In an interview Tuesday with The Associated Press while promoting a healthy pet food campaign, Phelps said he is excited about the birth of his second child and numerous opportunities away from the pool.

It was around this time four years ago when Phelps got serious about ending his first retirement, but he now seems content with his decision to step away again after the Rio Olympics.

His wife, Nicole, is about four months pregnant. The couple already has a 16-month-old son, Boomer.

“I’ve got no desire, no desire to come back,” the 32-year-old Phelps said flatly.

Phelps has attended a handful of swimming meets since the Rio Games, where the winningest athlete in Olympic history added to his already massive career haul by claiming five gold medals plus a silver. A few months ago, he conceded to the AP that he was eager to see how he would feel about a possible comeback after this year’s world championships in Budapest, Hungary.

Turns out, it had no impact.

Phelps said watching others compete “truly didn’t kick anything off or spike any more interest in coming out of retirement again.”

He is eager to follow the development of his heir apparent, Caeleb Dressel, who emerged as the sport’s newest star by winning seven gold medals at Budapest. The 21-year-old Floridian joined Phelps and Mark Spitz as the only swimmers to accomplish that feat at a major international meet.

“I’m happy Caeleb decided to go off this year instead of last year,” Phelps joked. “I’m kind of happy to see him swimming so well when I’m not there.”

With Dressel and Katie Ledecky now leading the American team, the U.S. is expected to remain the world’s dominant swimming country heading into the 2020 Tokyo Olympics.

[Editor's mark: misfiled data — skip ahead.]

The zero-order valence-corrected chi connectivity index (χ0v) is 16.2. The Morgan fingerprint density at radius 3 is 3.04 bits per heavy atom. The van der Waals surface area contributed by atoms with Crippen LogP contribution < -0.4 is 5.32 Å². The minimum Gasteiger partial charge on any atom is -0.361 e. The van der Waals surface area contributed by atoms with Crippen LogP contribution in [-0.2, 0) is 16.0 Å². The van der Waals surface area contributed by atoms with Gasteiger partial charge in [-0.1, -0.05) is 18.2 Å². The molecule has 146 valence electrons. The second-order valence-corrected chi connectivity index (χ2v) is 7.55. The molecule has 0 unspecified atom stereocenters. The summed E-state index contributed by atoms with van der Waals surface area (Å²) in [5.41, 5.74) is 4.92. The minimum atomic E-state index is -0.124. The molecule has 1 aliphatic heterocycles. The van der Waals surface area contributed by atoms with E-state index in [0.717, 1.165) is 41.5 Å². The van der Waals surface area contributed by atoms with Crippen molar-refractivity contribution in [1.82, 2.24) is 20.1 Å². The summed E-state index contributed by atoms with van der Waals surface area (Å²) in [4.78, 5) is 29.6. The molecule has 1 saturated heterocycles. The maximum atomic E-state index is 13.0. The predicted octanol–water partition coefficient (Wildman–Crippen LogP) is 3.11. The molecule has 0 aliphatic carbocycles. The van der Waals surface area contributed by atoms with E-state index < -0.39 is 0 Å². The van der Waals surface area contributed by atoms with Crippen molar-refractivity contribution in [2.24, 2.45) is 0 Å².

Even without Phelps.

“It’s time to kind of move on,” he said, “and watch other people come into their own.”

OlympicTalk is on Apple News. Favorite us!

MORE: Michael Phelps: I’d give Conor McGregor a head start

Dutch cyclist returns from horrific Rio crash to win world title

Getty Images
Leave a comment

Dutch road cyclist Annemiek van Vleuten came back from this dramatic Rio Olympic crash to win her first world title on Tuesday, taking the time trial in Bergen, Norway.

“This one is really beautiful without the crash in Rio, but this makes the story really, really special,” an emotional van Vleuten said. “Actually, I still cannot believe it. … This season I’m surprising myself what I can do. To be world champion in the time trial, I never thought I’d be able of this.”

Van Vleuten, 34, covered the 13-mile course in 28 minutes, 50.35 seconds, topping countrywoman Anna ven der Breggen by 12 seconds.

Australian Katrin Garfoot took bronze, 19.02 seconds ahead of Chloe Dygert, a U.S. Olympic silver medalist in track cycling. American Amber Neben, the defending champion, was 11th.

Full results are here.

In Rio, van Vleuten suffered three small spine fractures and a concussion when her brakes appeared to lock, and she flipped over into a ditch during the road race. Van Vleuten was alone in the lead at the time with about seven miles to go of the 87-mile course.

She was eventually hospitalized in intensive care.

Van der Breggen went on to win the Olympic title.

Van Vleuten wasn’t out long. She raced at last October’s world championships, placing a career-high fifth in the time trial. She then won La Course in France, a two-day race, in July.

“To be an athlete is to have really ups and downs,” van Vleuten said Tuesday. “Sometimes really downs, but the downs make the ups even more beautiful, I think.”

Van Vleuten’s first celebratory act Tuesday was to climb past two barriers and into her mother’s arms.

“Last year my mum watched the Rio race on television, it was her birthday and she was with lots of my family, so it was a really hard day for her,” Van Vleuten said in a news conference, according to Cyclingnews.com. “My father died in 2008, and so it was really special to have her here and celebrate the good things of cycling together. We’ve dealt with bad things together in the past, so it’s important to be really happy and proud to celebrate and to also remember my father.”

The world championships continue Wednesday with the men’s time trial at 7 a.m. ET on the Olympic Channel: Home of Team USA and streaming on NBCSports.com/live.

OlympicTalk is on Apple News. Favorite us!

MORE: World Road Cycling Championships broadcast schedule